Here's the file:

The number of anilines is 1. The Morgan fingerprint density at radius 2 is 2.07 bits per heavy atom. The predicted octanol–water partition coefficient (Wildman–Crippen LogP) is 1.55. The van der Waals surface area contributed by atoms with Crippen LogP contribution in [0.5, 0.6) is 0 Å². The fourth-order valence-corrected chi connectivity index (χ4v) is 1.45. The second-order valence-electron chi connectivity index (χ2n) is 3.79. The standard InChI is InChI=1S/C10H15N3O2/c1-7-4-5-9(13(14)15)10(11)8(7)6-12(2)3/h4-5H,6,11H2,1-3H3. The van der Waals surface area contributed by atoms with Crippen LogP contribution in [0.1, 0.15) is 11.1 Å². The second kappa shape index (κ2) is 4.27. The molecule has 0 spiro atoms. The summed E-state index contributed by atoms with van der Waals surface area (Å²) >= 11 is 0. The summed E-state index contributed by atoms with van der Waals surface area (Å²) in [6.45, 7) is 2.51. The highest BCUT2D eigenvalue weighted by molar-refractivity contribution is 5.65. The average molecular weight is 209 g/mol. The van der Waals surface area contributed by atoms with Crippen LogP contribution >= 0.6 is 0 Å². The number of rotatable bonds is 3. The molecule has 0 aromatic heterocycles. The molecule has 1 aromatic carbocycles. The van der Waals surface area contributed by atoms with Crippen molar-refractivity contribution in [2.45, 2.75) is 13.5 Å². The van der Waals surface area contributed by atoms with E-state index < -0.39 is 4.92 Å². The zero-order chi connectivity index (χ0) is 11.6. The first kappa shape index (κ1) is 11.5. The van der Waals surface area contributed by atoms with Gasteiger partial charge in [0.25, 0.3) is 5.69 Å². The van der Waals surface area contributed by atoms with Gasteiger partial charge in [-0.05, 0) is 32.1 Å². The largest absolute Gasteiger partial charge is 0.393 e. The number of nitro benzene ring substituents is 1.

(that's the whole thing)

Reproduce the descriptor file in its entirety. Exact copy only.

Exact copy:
The number of anilines is 1. The Morgan fingerprint density at radius 2 is 2.07 bits per heavy atom. The predicted octanol–water partition coefficient (Wildman–Crippen LogP) is 1.55. The van der Waals surface area contributed by atoms with Crippen LogP contribution in [0.5, 0.6) is 0 Å². The fourth-order valence-corrected chi connectivity index (χ4v) is 1.45. The second-order valence-electron chi connectivity index (χ2n) is 3.79. The standard InChI is InChI=1S/C10H15N3O2/c1-7-4-5-9(13(14)15)10(11)8(7)6-12(2)3/h4-5H,6,11H2,1-3H3. The van der Waals surface area contributed by atoms with Crippen LogP contribution in [0.1, 0.15) is 11.1 Å². The second kappa shape index (κ2) is 4.27. The molecule has 0 spiro atoms. The summed E-state index contributed by atoms with van der Waals surface area (Å²) >= 11 is 0. The summed E-state index contributed by atoms with van der Waals surface area (Å²) in [6.45, 7) is 2.51. The highest BCUT2D eigenvalue weighted by molar-refractivity contribution is 5.65. The average molecular weight is 209 g/mol. The van der Waals surface area contributed by atoms with Crippen LogP contribution >= 0.6 is 0 Å². The number of rotatable bonds is 3. The molecule has 0 aromatic heterocycles. The molecule has 1 aromatic carbocycles. The van der Waals surface area contributed by atoms with Crippen molar-refractivity contribution in [2.45, 2.75) is 13.5 Å². The van der Waals surface area contributed by atoms with E-state index < -0.39 is 4.92 Å². The zero-order chi connectivity index (χ0) is 11.6. The first kappa shape index (κ1) is 11.5. The van der Waals surface area contributed by atoms with Gasteiger partial charge in [0.25, 0.3) is 5.69 Å². The van der Waals surface area contributed by atoms with Gasteiger partial charge in [-0.05, 0) is 32.1 Å². The largest absolute Gasteiger partial charge is 0.393 e. The number of nitro benzene ring substituents is 1.